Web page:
■ Newtown, Conn., public schools except for Sandy Hook reopen,
NEWTOWN, CONN. — With security stepped up and families still on edge in Newtown, students began returning to school Tuesday for the first time since last week’s massacre, bringing a return of familiar routines, at least, for some, to a griefstricken town as it buries 20 of its children.
A 6-year-old boy and a 6-year-old girl were laid to rest Tuesday, the latest in a long, almost unbearable procession of funerals. A total of 26 people were killed at Sandy Hook Elementary in one of the worst mass shootings in U.S history.
Buses ferrying students to schools were festooned with green-and-white ribbons, the colors of Sandy Hook, as classes resumed for all Newtown schools except the stricken elementary school.
The district has made plans to send surviving Sandy Hook students to Chalk Hill, a former middle school in the neighboring town of Monroe. Sandy Hook desks that will fit the small students were being taken there, and tradesmen were donating their services to get the school ready.
With Sandy Hook Elementary still designated a crime scene, state police Lt. Paul Vance said it could be months before police turn the school back over to the district.
At Newtown High School, students in sweat shirts and jackets, many wearing headphones, betrayed mixed emotions. Some waved at or snapped photos of the assembled media horde, and others appeared shaken.
“There’s going to be no joy in school,” said 17-year-old senior P.J. Hickey. “It really doesn’t feel like Christmas anymore.”
At St. Rose of Lima Catholic Church in New- town, back-to-back funerals were held for first-graders James Mattioli and Jessica Rekos, the first of eight to be held in the coming days at the church.
As mourners gathered outside, a motorcade led by police motorcycles arrived for the funeral of little James, who especially loved recess and math, and whose family described as a “numbers guy” who couldn’t wait until he was old enough to order a footlong Subway sandwich.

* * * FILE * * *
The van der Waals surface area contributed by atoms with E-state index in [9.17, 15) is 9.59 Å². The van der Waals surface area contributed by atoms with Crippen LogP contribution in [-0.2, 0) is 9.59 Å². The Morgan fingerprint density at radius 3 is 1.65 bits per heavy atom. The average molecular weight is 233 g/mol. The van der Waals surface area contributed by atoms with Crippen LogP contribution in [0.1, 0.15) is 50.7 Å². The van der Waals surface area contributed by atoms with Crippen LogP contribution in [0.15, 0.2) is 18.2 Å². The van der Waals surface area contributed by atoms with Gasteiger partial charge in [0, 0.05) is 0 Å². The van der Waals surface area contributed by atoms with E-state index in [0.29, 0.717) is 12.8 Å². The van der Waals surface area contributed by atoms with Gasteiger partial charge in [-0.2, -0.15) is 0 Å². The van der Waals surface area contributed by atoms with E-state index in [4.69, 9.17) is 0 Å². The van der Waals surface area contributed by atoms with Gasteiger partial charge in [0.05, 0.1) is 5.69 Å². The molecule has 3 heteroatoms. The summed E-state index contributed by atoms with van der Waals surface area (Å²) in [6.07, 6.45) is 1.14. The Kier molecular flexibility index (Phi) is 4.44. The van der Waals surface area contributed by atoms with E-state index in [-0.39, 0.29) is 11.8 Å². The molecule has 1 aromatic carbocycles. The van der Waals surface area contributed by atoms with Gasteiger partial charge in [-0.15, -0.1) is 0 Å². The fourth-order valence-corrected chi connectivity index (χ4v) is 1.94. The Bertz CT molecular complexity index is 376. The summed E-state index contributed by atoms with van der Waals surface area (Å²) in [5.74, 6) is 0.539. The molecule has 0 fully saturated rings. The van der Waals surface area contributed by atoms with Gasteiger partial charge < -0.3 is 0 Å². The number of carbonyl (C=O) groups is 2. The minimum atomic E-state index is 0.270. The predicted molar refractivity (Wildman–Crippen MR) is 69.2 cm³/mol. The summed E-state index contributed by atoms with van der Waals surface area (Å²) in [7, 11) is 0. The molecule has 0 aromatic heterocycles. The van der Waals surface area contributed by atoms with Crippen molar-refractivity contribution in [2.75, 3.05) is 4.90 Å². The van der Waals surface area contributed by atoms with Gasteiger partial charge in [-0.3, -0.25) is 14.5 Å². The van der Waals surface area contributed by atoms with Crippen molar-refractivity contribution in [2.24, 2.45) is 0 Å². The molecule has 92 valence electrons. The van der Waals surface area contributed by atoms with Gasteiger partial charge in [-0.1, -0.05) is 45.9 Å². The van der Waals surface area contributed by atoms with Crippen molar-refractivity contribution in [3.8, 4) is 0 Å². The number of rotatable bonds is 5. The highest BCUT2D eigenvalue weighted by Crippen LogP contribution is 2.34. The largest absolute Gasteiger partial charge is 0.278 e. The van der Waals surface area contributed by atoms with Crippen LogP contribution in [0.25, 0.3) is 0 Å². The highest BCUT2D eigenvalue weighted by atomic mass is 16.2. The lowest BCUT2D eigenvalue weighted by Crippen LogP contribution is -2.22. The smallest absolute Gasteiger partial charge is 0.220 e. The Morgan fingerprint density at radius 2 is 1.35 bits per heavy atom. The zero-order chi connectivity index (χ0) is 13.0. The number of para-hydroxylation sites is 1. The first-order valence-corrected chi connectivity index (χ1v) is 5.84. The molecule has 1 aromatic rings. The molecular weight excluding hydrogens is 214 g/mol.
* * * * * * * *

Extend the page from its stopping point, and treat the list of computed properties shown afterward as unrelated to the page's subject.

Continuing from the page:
The service had not yet concluded when mourners began arriving for the funeral of Jessica, who loved horses and was counting the years until she turned 10, when her family had promised her a horse of her own. For Christmas, she had asked Santa for new cowgirl boots and hat.
“We are devastated, and our hearts are with the other families who are grieving as we are,” her parents, Rich and Krista Rekos, said in a statement.
Traffic in front of the church slowed to a crawl as police directed vehicles into the church parking lot. At one point a school bus carrying elementary students became stuck in traffic. The children pressed their faces into the windows, sadly watching as mourners assembled at the church.
At the high school, students didn’t expect to get much work done Tuesday and spent much of the day talking about the terrible events of last week carried out by 20-year-old Adam Lanza.
“We’re going to be able to comfort each other and try and help each other get through this because that’s the only way we’re going to do it. Nobody can do this alone,” Hickey said.
Some parents kept their children at home Tuesday, as police and school officials planned how and where to increase security.
A student waves as her bus pulls into Hawley School Tuesday in Newtown, Conn. Classes resumed at all public schools except for Sandy Hook Elementary.
A Newtown Middle School faculty member greets students Tuesday. Schools reopened in Newtown, Conn., for the first time since the tragedy.